Many analysts have jumped on the unveiling of Vodafone 360 – the new internet service, says Questor. This tool will allow users “to merge their phone and email contacts with online social networking details”. Apparently some analysts were “breathless with excitement” over this.
Am I missing something here? All this means is that your mate’s contact details will now appear with a Twitter feed and a Facebook status update, along with the usual phone number and email address. That’s fine, but it’s unclear how all this clever connectivity will be turned into profits. Moreover, says Questor, Vodafone’s strength is that it will launch the service to a “captive audience of 100m customers”. But they’re hardly a captive audience – 159,000 of them in the UK defected to rivals last quarter.
The other big selling point for Vodafone and telecoms in general, is growth in emerging markets. But here Vodafone is “selling £10 notes for £9”, as Sir Alan Sugar might put it. In a bid to win market share at any price, the firm boasts of signing up 2m new Indian customers a month. Great. But as Questor points out, “its task is to turn these into profitable customers”. Until it does so, these customers are a burden, not a boon.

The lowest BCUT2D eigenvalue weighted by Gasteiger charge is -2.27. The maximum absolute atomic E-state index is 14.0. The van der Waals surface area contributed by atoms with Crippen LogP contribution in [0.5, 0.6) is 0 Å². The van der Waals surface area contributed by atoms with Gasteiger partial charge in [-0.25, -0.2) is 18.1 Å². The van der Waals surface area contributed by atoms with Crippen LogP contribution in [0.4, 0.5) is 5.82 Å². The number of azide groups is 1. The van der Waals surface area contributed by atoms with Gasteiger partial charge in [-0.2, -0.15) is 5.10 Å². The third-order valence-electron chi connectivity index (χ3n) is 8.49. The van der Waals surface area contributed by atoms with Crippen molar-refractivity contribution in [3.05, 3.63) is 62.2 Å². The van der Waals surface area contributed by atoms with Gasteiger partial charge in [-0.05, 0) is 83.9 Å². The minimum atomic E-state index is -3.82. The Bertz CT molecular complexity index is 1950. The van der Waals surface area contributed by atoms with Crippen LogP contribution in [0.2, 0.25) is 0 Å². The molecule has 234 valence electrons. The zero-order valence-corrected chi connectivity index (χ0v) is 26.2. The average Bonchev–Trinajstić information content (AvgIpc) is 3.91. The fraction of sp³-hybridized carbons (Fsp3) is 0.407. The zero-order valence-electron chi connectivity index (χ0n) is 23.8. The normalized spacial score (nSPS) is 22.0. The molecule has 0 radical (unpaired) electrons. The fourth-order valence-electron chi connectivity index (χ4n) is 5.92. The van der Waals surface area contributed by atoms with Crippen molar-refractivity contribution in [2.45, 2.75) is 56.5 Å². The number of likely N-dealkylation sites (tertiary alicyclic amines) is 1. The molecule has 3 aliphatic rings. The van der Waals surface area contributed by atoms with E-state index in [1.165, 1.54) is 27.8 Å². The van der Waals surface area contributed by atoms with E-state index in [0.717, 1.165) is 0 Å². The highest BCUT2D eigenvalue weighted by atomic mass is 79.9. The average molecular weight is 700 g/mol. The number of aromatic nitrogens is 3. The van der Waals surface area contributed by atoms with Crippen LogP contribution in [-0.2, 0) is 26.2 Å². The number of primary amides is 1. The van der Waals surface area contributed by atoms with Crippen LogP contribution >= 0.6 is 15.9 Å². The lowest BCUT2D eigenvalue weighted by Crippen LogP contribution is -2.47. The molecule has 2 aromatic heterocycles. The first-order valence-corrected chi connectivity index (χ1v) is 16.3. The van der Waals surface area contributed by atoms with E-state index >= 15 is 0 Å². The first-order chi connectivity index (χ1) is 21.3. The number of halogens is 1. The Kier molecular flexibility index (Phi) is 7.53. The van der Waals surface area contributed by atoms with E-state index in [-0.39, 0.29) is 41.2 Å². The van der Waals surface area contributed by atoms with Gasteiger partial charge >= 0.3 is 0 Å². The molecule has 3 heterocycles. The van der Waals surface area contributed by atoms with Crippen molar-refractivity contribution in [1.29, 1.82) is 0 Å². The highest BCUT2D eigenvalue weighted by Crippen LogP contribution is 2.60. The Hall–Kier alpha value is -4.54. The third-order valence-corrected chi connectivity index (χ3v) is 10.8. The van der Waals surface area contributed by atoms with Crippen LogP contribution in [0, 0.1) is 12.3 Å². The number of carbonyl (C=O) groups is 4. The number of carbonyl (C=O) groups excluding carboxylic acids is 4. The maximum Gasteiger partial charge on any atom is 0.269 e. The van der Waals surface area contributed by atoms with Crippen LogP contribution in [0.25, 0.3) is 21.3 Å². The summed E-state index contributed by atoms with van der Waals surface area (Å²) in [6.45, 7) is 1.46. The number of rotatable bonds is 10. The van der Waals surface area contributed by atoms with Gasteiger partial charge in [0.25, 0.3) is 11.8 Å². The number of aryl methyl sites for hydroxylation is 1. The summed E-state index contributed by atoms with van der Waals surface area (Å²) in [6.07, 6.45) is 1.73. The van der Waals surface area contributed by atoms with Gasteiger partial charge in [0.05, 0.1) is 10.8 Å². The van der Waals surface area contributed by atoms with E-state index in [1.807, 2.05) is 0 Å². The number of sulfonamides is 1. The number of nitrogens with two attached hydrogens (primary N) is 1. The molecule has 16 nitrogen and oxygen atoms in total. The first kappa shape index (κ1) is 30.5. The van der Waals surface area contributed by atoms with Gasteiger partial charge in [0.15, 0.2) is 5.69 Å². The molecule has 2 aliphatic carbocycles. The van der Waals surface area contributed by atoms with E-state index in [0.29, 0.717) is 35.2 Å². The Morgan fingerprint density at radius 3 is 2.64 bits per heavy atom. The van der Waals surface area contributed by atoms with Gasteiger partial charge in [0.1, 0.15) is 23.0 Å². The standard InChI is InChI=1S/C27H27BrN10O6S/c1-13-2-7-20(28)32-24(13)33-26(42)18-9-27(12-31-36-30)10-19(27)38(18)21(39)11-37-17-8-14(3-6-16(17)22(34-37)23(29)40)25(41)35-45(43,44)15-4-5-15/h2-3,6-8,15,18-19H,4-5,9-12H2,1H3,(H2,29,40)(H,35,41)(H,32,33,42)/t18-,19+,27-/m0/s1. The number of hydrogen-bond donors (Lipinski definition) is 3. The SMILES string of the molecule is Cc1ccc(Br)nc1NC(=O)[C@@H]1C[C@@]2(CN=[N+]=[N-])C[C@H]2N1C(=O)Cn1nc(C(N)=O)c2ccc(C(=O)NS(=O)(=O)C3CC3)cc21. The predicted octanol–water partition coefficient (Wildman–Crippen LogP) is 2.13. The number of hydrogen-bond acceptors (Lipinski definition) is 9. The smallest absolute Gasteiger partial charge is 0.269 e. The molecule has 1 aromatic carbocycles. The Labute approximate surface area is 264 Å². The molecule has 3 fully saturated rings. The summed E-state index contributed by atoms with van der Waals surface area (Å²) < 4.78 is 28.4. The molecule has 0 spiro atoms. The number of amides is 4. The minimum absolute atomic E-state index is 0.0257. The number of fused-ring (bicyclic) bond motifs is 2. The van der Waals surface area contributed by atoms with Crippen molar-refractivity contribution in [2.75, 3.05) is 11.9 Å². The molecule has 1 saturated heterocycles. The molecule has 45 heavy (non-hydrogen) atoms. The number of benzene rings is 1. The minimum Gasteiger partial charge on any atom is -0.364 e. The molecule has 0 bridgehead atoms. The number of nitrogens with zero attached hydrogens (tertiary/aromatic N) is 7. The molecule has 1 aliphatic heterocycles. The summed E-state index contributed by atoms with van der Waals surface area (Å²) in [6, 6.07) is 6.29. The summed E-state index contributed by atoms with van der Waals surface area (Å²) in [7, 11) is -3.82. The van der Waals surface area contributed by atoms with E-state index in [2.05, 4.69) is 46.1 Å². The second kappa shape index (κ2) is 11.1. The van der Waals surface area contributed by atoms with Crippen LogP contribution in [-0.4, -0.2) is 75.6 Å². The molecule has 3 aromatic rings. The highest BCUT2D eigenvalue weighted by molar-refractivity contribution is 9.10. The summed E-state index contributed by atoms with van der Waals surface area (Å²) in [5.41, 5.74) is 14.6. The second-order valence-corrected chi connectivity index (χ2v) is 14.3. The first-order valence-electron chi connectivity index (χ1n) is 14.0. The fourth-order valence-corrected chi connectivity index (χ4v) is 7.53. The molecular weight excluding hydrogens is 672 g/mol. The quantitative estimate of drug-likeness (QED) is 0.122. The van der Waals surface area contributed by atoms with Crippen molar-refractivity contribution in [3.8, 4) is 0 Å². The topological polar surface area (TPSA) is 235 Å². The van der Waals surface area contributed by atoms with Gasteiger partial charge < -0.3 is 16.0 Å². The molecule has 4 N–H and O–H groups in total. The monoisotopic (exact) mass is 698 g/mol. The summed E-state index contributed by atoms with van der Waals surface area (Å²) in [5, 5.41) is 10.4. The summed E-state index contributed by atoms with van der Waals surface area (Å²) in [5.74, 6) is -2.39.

Finally, there’s the excitement over the hugely successful Apple iPhone. Vodafone has managed to secure a deal to sell these phones. That means it’s avoided being left out in the cold by rivals O2 and Orange, but it’s also likely to mean a huge price war. So Vodafone may slow the exodus of Western customers, but at what cost to its bottom line?
Vodafone might be yielding 5.6% – but it’ll be tough to keep that dividend growing with profitability likely to remain under pressure for the foreseeable future. If you’re looking for more attractive high-yielding plays, there are better bets in the FTSE 100 in both the oil and utilities sectors.